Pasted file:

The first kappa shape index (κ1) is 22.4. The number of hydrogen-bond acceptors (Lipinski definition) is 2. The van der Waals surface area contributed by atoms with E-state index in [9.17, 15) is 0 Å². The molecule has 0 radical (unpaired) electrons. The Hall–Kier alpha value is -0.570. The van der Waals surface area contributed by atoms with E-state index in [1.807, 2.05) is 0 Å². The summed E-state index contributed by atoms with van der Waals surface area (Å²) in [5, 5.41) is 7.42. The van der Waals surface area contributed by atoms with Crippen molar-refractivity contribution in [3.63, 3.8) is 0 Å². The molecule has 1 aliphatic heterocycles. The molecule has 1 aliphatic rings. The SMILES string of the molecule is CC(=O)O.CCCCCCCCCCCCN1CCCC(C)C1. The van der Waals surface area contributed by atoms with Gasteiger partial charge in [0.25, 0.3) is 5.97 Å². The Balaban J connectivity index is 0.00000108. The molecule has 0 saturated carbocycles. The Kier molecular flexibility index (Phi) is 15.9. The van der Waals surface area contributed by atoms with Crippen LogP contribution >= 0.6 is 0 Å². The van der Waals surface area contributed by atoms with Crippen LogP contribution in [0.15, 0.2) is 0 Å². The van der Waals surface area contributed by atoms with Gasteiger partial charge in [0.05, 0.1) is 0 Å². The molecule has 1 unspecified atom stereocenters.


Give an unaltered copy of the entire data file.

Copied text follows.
The first kappa shape index (κ1) is 22.4. The number of hydrogen-bond acceptors (Lipinski definition) is 2. The van der Waals surface area contributed by atoms with E-state index in [9.17, 15) is 0 Å². The molecule has 0 radical (unpaired) electrons. The Hall–Kier alpha value is -0.570. The van der Waals surface area contributed by atoms with E-state index in [1.807, 2.05) is 0 Å². The summed E-state index contributed by atoms with van der Waals surface area (Å²) in [5, 5.41) is 7.42. The van der Waals surface area contributed by atoms with Crippen molar-refractivity contribution in [3.63, 3.8) is 0 Å². The molecule has 1 aliphatic heterocycles. The molecule has 1 aliphatic rings. The SMILES string of the molecule is CC(=O)O.CCCCCCCCCCCCN1CCCC(C)C1. The van der Waals surface area contributed by atoms with Gasteiger partial charge in [0.25, 0.3) is 5.97 Å². The Balaban J connectivity index is 0.00000108. The molecule has 0 saturated carbocycles. The Kier molecular flexibility index (Phi) is 15.9. The van der Waals surface area contributed by atoms with Crippen LogP contribution >= 0.6 is 0 Å². The van der Waals surface area contributed by atoms with Crippen LogP contribution in [0.15, 0.2) is 0 Å². The van der Waals surface area contributed by atoms with Gasteiger partial charge in [0.05, 0.1) is 0 Å². The molecule has 1 unspecified atom stereocenters.